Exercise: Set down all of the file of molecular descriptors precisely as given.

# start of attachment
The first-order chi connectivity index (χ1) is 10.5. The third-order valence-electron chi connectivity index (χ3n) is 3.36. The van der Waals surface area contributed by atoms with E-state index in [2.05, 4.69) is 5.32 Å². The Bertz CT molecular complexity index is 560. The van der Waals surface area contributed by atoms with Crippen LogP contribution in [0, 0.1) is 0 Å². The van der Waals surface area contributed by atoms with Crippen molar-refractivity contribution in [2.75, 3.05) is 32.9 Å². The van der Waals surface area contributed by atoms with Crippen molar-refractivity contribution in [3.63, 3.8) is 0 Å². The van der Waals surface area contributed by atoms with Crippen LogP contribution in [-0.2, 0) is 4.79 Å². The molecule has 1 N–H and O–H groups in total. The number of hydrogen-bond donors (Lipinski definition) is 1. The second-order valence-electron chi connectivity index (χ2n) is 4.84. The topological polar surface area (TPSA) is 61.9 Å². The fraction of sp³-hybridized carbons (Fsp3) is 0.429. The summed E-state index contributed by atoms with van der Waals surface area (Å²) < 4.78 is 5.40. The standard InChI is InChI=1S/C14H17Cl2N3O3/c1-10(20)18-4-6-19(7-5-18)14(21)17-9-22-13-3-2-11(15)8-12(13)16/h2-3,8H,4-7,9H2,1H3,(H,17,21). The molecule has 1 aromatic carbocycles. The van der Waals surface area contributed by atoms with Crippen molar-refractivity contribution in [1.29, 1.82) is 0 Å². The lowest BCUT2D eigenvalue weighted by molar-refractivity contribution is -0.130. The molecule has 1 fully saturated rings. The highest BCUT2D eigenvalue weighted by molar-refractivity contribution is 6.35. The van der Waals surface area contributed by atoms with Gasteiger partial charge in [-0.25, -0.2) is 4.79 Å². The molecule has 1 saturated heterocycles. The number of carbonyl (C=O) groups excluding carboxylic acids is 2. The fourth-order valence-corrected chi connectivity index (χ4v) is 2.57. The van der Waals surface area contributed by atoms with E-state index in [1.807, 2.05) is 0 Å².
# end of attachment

The first-order chi connectivity index (χ1) is 10.5. The third-order valence-electron chi connectivity index (χ3n) is 3.36. The van der Waals surface area contributed by atoms with E-state index in [2.05, 4.69) is 5.32 Å². The Bertz CT molecular complexity index is 560. The van der Waals surface area contributed by atoms with Crippen LogP contribution in [0, 0.1) is 0 Å². The van der Waals surface area contributed by atoms with Crippen molar-refractivity contribution in [2.75, 3.05) is 32.9 Å². The van der Waals surface area contributed by atoms with Crippen molar-refractivity contribution in [3.63, 3.8) is 0 Å². The van der Waals surface area contributed by atoms with Crippen LogP contribution in [-0.2, 0) is 4.79 Å². The molecule has 1 N–H and O–H groups in total. The number of hydrogen-bond donors (Lipinski definition) is 1. The second-order valence-electron chi connectivity index (χ2n) is 4.84. The topological polar surface area (TPSA) is 61.9 Å². The fraction of sp³-hybridized carbons (Fsp3) is 0.429. The summed E-state index contributed by atoms with van der Waals surface area (Å²) < 4.78 is 5.40. The standard InChI is InChI=1S/C14H17Cl2N3O3/c1-10(20)18-4-6-19(7-5-18)14(21)17-9-22-13-3-2-11(15)8-12(13)16/h2-3,8H,4-7,9H2,1H3,(H,17,21). The molecule has 1 aromatic carbocycles. The van der Waals surface area contributed by atoms with Crippen molar-refractivity contribution in [1.29, 1.82) is 0 Å². The lowest BCUT2D eigenvalue weighted by molar-refractivity contribution is -0.130. The molecule has 1 fully saturated rings. The highest BCUT2D eigenvalue weighted by molar-refractivity contribution is 6.35. The van der Waals surface area contributed by atoms with Gasteiger partial charge in [-0.25, -0.2) is 4.79 Å². The molecule has 1 saturated heterocycles. The number of carbonyl (C=O) groups excluding carboxylic acids is 2. The fourth-order valence-corrected chi connectivity index (χ4v) is 2.57. The van der Waals surface area contributed by atoms with E-state index in [1.807, 2.05) is 0 Å².